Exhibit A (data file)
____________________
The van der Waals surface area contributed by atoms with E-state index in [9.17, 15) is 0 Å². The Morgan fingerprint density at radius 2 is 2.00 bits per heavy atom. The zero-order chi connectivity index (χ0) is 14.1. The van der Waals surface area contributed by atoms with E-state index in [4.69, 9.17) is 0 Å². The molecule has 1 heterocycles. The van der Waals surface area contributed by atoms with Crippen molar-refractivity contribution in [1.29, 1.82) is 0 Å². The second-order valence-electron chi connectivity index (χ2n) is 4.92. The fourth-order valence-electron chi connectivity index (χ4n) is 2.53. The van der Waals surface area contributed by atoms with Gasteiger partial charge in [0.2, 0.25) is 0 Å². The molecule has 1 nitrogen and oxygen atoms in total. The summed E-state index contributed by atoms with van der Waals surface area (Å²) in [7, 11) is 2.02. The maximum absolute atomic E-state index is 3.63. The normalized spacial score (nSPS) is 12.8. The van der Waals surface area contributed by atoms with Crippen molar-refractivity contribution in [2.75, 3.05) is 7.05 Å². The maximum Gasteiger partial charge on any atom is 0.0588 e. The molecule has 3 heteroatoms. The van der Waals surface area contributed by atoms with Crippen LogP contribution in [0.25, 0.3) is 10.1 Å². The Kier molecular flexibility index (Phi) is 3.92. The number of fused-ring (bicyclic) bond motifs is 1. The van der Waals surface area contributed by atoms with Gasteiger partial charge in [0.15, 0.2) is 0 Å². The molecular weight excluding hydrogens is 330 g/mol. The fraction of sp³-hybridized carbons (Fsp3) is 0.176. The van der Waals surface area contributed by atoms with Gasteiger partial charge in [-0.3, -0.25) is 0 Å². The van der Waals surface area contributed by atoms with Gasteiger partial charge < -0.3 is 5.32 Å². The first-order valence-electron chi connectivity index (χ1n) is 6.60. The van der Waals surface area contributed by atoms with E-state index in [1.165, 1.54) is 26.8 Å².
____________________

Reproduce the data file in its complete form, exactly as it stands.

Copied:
The van der Waals surface area contributed by atoms with E-state index in [9.17, 15) is 0 Å². The Morgan fingerprint density at radius 2 is 2.00 bits per heavy atom. The zero-order chi connectivity index (χ0) is 14.1. The van der Waals surface area contributed by atoms with E-state index in [4.69, 9.17) is 0 Å². The molecule has 1 heterocycles. The van der Waals surface area contributed by atoms with Crippen molar-refractivity contribution in [1.29, 1.82) is 0 Å². The second-order valence-electron chi connectivity index (χ2n) is 4.92. The fourth-order valence-electron chi connectivity index (χ4n) is 2.53. The van der Waals surface area contributed by atoms with Gasteiger partial charge in [0.2, 0.25) is 0 Å². The molecule has 1 nitrogen and oxygen atoms in total. The summed E-state index contributed by atoms with van der Waals surface area (Å²) in [7, 11) is 2.02. The maximum absolute atomic E-state index is 3.63. The normalized spacial score (nSPS) is 12.8. The van der Waals surface area contributed by atoms with Crippen molar-refractivity contribution in [2.75, 3.05) is 7.05 Å². The maximum Gasteiger partial charge on any atom is 0.0588 e. The molecule has 3 heteroatoms. The van der Waals surface area contributed by atoms with Crippen LogP contribution in [0.25, 0.3) is 10.1 Å². The Kier molecular flexibility index (Phi) is 3.92. The number of fused-ring (bicyclic) bond motifs is 1. The van der Waals surface area contributed by atoms with Gasteiger partial charge in [0.15, 0.2) is 0 Å². The molecular weight excluding hydrogens is 330 g/mol. The fraction of sp³-hybridized carbons (Fsp3) is 0.176. The van der Waals surface area contributed by atoms with Gasteiger partial charge in [-0.3, -0.25) is 0 Å². The van der Waals surface area contributed by atoms with Gasteiger partial charge < -0.3 is 5.32 Å². The first-order valence-electron chi connectivity index (χ1n) is 6.60. The van der Waals surface area contributed by atoms with E-state index in [1.165, 1.54) is 26.8 Å².